My interest in computer graphics was awakened by the late Leon Harmon and Ken Knowlton. Our aim then (in the early 1960s) was to use computers for creating images that could not otherwise be drawn or painted. More specifically, we wanted to generate pictures that would be perceived as totally different depending on the viewing distance. Thus my prize-winning One Picture is Worth a Thousand Words [13] would just look like printed letters and English text from nearby. But at intermediate viewing distances One Picture appeared to be a weaving pattern and finally, from afar, it would look like a human eye looking at you.

The graphic Eikonal below shows another example of this philosophy: from nearby one sees just a tangle of black curves, but from afar it looks like ... (squinting or viewing in dim light helps in seeing what's "behind" Eikonal). This image, programmed by Wolfgang Möller, is a solution of the eikonal equation of geometric optics [14]. The curves are the wavefronts of a light wave emanating from near the center of the picture and traveling through a medium of variable refractive index.

Eikonal (MRS 2000)

Several of my computer graphics are based on number-theoretic relationships and prime numbers. The star-like image Prime Spectrum below, programmed, appropriately enough, by my star programmer Sue Hanauer, shows the magnitude of the Fourier transform of the distribution of pairs of numbers that have no common divisors [15]. To produce this picture, Sue had to have the Murray Hill computer center shut down for one afternoon to tie several processors together because, in 1965, even the largest of Bell's machines did not have enough core memory for a 1024 x 1024 Fast Fourier transform (a cinch for a lowly laptop today).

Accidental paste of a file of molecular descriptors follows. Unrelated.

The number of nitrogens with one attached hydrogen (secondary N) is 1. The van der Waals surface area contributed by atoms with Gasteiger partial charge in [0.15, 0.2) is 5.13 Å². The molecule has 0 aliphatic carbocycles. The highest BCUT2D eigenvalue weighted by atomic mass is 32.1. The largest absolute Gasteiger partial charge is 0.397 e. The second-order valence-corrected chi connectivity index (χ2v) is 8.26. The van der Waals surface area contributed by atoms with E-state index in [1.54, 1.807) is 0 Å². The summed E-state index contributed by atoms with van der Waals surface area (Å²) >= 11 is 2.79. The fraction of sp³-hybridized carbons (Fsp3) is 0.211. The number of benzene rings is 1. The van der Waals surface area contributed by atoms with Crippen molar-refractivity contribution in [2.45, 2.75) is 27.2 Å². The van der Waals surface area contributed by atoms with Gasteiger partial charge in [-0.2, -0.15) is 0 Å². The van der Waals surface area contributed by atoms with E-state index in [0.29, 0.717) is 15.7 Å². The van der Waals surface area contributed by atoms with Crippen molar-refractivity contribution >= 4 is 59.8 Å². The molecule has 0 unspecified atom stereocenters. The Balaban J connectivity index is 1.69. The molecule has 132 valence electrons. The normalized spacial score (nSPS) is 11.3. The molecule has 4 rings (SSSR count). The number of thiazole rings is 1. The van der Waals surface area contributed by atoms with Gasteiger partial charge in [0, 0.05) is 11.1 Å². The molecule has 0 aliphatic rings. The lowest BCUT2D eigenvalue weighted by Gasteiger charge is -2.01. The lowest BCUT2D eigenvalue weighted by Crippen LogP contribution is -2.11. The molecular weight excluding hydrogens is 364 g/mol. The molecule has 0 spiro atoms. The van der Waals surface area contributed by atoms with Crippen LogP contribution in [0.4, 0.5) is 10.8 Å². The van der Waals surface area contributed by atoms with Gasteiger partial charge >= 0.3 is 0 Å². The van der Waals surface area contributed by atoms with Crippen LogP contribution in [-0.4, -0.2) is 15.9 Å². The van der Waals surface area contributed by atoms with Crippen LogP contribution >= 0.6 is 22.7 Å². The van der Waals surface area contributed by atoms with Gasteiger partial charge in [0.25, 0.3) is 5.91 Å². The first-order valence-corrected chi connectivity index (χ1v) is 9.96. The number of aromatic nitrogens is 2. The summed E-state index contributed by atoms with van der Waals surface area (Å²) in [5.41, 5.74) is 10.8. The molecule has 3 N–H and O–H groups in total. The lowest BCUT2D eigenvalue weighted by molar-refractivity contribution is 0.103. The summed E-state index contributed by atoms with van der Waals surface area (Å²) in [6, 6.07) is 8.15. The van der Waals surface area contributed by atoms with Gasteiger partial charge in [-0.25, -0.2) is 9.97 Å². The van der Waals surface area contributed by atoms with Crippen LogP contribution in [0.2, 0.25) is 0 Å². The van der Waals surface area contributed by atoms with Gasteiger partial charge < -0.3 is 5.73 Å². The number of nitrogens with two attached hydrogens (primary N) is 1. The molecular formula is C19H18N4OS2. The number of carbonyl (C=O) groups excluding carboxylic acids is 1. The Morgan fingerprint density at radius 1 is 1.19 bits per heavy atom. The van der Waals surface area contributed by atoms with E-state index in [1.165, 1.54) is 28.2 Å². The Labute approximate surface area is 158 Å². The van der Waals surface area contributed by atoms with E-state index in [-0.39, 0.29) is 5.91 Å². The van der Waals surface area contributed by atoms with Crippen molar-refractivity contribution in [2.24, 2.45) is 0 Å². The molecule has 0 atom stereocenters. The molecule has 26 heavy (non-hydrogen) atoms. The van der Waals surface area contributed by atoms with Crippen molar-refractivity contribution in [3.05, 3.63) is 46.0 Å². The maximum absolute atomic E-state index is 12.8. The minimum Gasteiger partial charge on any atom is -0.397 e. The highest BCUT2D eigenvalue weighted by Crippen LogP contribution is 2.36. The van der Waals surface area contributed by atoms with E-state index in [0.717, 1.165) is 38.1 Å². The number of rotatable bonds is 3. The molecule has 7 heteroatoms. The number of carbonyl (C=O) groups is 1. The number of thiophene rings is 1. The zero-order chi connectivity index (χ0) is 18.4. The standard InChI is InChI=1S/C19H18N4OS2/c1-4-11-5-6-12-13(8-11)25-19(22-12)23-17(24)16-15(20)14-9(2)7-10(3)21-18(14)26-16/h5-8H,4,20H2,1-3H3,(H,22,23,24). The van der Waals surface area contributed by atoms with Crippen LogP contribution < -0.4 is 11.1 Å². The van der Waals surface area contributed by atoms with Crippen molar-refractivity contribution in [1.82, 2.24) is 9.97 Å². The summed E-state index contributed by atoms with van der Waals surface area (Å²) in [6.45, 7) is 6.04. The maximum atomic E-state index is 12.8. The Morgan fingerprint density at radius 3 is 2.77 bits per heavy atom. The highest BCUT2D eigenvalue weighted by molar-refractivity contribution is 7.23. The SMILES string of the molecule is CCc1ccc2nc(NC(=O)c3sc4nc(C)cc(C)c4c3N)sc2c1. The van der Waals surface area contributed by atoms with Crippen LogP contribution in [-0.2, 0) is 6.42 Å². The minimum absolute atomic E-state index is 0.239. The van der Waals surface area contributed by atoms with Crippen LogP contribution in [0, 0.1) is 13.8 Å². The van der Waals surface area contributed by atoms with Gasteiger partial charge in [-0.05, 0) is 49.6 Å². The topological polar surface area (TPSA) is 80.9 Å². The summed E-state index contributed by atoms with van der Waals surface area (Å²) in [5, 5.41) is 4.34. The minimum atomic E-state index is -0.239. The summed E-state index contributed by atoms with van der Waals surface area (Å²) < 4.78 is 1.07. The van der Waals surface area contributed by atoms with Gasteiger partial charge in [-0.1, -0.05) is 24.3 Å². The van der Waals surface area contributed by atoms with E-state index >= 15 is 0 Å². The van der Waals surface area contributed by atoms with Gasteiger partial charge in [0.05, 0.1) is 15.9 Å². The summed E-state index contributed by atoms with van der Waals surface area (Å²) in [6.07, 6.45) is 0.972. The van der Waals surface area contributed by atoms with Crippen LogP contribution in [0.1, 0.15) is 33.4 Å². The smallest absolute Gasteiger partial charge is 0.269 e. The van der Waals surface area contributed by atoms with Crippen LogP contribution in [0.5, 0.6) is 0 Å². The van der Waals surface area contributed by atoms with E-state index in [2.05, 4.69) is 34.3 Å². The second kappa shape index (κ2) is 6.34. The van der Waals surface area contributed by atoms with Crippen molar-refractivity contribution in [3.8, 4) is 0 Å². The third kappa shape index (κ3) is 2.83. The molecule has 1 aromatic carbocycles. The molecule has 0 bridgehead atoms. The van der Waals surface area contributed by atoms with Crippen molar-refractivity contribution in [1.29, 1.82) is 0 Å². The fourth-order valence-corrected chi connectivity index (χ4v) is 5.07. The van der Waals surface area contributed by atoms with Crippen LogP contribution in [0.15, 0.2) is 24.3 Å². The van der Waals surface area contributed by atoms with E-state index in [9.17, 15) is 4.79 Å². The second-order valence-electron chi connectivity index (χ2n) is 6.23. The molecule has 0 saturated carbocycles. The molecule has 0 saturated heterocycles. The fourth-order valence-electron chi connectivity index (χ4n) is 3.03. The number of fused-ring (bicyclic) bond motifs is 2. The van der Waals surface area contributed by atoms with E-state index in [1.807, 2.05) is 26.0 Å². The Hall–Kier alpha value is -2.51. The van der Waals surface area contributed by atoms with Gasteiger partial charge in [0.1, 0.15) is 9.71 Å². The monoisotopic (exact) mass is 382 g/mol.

Prime Spectrum (MRS 2000)

More recently I have created a series of computer graphics in which the colors of the rainbow represent the phase of complex functions in the complex (Gaussian) plane. The example Poles and Zero below shows the phase of a rational function with one zero and two poles. It is interesting to note that poles and zeroes, like opposite electric charges, "attract" each other while poles repel other poles.

Poles and Zero (MRS 2000)

[1] Z.f.Physik 321, 312 (1952) with W. Brenig.
[2] Acustica 4, 45 (1954).
[3] Proc. IEEE Conf. on Comm. and Process., pp.360-361 (1967). See also Bell Syst. Tech. J. 49 (8), pp.1973-1986 (1970) with B.S.Atal .
[4] Proc. Int. Conf. on Acoustics, Speech, and Signal Proc. pp. 573-576 (1978) with B.S.Atal.
[5] Proc. Int. Conf. on Acoustics, Speech and Signal Proc. 3 pp. 1668-1671 (1982) with B.S.Atal.
[6] J. Acoust. Soc. Amer. 40 (2), 434 (1966) with B.S.Atal, G.M.Sessler, J.E.West.
[7] J. Acoust. Soc. Amer. 37, 409 (1965).
[8] J. Acoust. Soc. Amer. 57 (1), 149 (1975).
[9] J. Acoust. Soc. Amer. 56, 1195 (1974) with D.Gottlob, F.K.Siebrasse.
[10] J. Acoust. Soc. Amer. 65 (4), 958 (1979).
[11] in R. N. Thurston (ed.): Physical Acoustics Vol. 18, pp. 1-20 (Academic Press 1988).
[12] J. Acoust. Soc. Amer. 79, 1580 (1986) with H.W.Strube.
[13] Comm. Assoc. Computing Machinery 12(2), 95 (1969).
[14] The Mathematical Intelligencer 5 (1), 36 (1983).
[15] The Mathematical Intelligencer 4 (3), 158 (1982).